Al-Jazeera Airs Purported Bin Laden Tape

Arabic satellite news station Al-Jazeera (search) on Saturday aired a new audiotape of someone purporting to be Usama bin Laden (search), warning of more homicide attacks against U.S. interests inside and outside America and threatening countries helping the U.S.-led coalition in Iraq.

"We reserve the right to respond at the appropriate time and place against all the countries participating in this unjust war, particularly Britain, Spain, Australia, Poland, Japan and Italy," the voice said.

"The Islamic countries who participate will not be exempt, especially the Gulf countries, most prominent among them is Kuwait, the launching base for infantry troops of the crusaders."

In a message to Americans, the speaker said: "I tell the American people we will continue fighting you and we will continue martyrdom operations inside and outside the United States until you stop your injustice, and you end your foolishness."

"Jihad must continue until an Islamic government is established," he said.

Addressing U.S. troops, the speaker said: "Your blood will be spilled so the White House gang gets richer and the arms dealers with them, as well as the large companies involved."

The voice also urges Iraqis to wage a holy war against what it calls U.S. "crusaders," salutes resistance fighters in Iraq and warns against cooperation with the United States. It also tells young Muslims to "show your muscles."

U.S. and coalition forces have been under attack almost daily from presumed Saddam Hussein (search) loyalists and other insurgents who have had the help of foreign fighters.

In Washington, CIA spokesman Mark Mansfield said: "We're doing a technical analysis of the tape to try to determine whether or not it's authentic."

"It is a reminder that the global war on terror continues," said White House press secretary Scott McClellan, who was with Bush in Bangkok, Thailand, at an economic summit. "Terrorists are enemies of the civilized world who seek to spread fear and chaos and they have no regard for innocent life."

The speaker on the tape used similar wording, including Quranic verses and poems, spoken by bin Laden in previous tapes. He held back a sob when addressing the Iraqi people, telling them he shares their concerns and saluting them on their jihad.

"God knows if I could find a way to your field, I wouldn't stall," the speaker said.

"You my brother fighters in Iraq ... I tell you: You are God's soldiers and the arrows of Islam, and the first line of defense for this (Muslim) nation today ... so don't (fail) the Muslims today."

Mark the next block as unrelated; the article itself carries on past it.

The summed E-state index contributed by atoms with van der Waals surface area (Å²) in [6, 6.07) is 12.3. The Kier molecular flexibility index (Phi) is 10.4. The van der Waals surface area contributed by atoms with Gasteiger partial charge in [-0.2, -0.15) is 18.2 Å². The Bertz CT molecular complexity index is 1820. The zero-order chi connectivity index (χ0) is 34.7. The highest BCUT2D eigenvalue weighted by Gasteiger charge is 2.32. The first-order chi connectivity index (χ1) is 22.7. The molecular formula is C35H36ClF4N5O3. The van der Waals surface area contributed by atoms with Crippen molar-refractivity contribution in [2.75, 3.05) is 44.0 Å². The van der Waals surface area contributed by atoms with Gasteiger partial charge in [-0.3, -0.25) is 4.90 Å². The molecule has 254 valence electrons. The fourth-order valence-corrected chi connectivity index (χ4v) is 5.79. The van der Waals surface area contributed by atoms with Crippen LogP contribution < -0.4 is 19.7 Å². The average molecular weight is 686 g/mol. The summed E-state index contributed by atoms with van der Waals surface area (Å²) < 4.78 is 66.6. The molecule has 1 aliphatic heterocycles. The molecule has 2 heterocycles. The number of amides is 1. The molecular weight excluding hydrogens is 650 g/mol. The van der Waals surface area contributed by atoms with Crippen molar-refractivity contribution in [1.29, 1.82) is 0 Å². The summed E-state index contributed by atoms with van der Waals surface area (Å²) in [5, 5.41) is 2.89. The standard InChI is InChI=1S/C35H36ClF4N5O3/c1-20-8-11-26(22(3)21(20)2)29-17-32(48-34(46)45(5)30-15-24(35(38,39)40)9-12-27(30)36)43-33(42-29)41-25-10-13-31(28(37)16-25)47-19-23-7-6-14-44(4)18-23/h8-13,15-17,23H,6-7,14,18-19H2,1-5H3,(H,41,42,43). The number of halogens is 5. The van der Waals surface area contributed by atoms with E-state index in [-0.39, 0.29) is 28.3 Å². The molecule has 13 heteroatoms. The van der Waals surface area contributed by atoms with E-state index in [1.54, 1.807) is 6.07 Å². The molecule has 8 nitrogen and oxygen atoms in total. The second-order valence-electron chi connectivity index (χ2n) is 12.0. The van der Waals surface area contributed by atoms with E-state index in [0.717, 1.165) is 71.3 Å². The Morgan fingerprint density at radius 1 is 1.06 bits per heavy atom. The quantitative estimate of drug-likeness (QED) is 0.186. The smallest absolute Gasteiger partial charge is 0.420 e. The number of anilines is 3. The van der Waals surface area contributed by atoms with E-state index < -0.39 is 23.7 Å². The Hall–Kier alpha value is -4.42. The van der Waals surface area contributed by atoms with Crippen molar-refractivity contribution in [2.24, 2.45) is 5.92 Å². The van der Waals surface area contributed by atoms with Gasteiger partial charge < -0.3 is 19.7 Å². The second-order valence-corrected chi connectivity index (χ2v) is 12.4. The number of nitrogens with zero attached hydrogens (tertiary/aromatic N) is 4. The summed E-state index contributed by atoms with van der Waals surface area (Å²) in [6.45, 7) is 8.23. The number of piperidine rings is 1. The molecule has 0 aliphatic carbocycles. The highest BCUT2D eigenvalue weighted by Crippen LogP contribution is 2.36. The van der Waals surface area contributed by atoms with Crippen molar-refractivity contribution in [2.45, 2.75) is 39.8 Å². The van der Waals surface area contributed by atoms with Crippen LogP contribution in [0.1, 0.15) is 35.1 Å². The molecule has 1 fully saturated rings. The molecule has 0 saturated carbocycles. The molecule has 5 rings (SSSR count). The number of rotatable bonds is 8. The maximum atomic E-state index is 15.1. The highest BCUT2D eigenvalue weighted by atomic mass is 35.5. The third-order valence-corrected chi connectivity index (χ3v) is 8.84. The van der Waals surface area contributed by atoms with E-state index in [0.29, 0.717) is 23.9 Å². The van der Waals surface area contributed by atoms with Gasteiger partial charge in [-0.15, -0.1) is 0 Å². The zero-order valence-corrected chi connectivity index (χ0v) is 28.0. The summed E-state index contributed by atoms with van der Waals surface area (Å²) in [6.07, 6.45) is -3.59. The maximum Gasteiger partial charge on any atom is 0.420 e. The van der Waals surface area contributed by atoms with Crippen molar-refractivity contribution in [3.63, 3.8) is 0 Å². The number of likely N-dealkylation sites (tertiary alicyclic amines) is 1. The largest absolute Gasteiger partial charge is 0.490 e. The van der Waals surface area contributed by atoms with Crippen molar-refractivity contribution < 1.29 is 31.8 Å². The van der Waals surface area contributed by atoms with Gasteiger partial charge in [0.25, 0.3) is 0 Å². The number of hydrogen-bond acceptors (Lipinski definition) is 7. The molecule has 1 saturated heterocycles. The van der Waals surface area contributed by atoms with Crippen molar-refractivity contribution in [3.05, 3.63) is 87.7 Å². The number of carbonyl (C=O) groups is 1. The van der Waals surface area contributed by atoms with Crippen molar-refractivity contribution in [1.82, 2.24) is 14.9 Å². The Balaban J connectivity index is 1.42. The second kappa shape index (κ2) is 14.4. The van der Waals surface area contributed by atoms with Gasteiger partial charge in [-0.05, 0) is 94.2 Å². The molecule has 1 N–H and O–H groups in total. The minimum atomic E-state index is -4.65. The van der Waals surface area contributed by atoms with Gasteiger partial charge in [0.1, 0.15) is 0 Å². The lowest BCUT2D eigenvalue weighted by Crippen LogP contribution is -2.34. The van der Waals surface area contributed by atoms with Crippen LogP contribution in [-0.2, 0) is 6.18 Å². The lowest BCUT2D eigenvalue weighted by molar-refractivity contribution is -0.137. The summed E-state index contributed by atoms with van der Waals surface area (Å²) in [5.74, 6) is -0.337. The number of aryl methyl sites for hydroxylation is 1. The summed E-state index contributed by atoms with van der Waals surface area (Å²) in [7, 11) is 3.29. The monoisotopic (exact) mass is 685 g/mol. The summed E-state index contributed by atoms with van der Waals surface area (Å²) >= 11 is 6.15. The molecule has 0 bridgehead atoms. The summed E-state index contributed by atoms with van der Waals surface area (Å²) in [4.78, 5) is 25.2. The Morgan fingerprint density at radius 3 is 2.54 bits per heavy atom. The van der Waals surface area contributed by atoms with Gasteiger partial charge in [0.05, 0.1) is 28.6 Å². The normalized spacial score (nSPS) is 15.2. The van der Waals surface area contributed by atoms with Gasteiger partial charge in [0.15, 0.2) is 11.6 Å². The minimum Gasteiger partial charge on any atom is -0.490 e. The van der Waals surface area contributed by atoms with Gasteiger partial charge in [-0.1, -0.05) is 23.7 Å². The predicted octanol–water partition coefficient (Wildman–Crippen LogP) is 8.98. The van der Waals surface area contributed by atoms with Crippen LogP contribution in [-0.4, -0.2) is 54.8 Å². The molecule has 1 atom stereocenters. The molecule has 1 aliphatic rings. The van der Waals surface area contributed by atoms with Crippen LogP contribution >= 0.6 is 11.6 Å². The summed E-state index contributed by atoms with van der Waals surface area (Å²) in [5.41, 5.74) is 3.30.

The speaker said this is his second message to the Iraqi people. In February, an audiotaped message believed to be from bin Laden urged Iraqis to carry out homicide attacks against Americans and draw U.S. troops into combat in Iraqi cities.

The audiotapes were broadcast over a still photo of bin Laden, dressed in a white robe and Afghan cap.

"I call upon all Muslims, especially Iraqis. I tell them: Do not dare support the crusading American armies and those that ally with them. ... Anyone that aids them, or whatever comes of them, no matter the label, is sacrilegious."

Washington has been urging other nations to send troops to help U.S-led forces stabilize Iraq. The U.N. Security Council (search) unanimously approved a resolution this week authorizing more countries to send troops and money to Iraq for reconstruction efforts.

So far, Turkey and South Korea have said they would send troops. There are already troops from 26 other nations in peacekeeping forces led by Britain and Poland in Iraq.

"America is embroiled in the swamps of Tigris and the Euphrates (rivers). America is in real trouble ... it is now screaming for help, from the lowest of people," the tape said.

President Bush "thought that Iraq and its oil is a big treasure," the voice said. "Now it is in trouble and resorted to buying mercenary fighters from everywhere."

Al-Jazeera received the recording Saturday, news editor Ibrahim Hilal said, from a "trusted source" who called and offered the audiotape.

The recording was 31 minutes long but the station aired only about 17 minutes of "important material, what is newsworthy," Hilal said. The station broke up the tape into two parts, one addressed to Americans, the other to Iraqis and Arabs.

The message apparently was recorded before early September, because the speaker refers to the government of former Palestinian Prime Minister Mahmoud Abbas, who resigned Sept. 6.

The two messages — each 10 minutes long — were the first purported to be from the Al Qaeda leader's camp since Sept. 10, when Al-Jazeera and Al-Arabiya television screened a videotape that contained a pair of voiceovers, one purportedly from bin Laden and the other from his No. 2 man, Ayman al-Zawahri (search), who accused the United States of trying to abolish Islam.

The CIA concluded that that tape was probably authentic.

The Associated Press contributed to this report.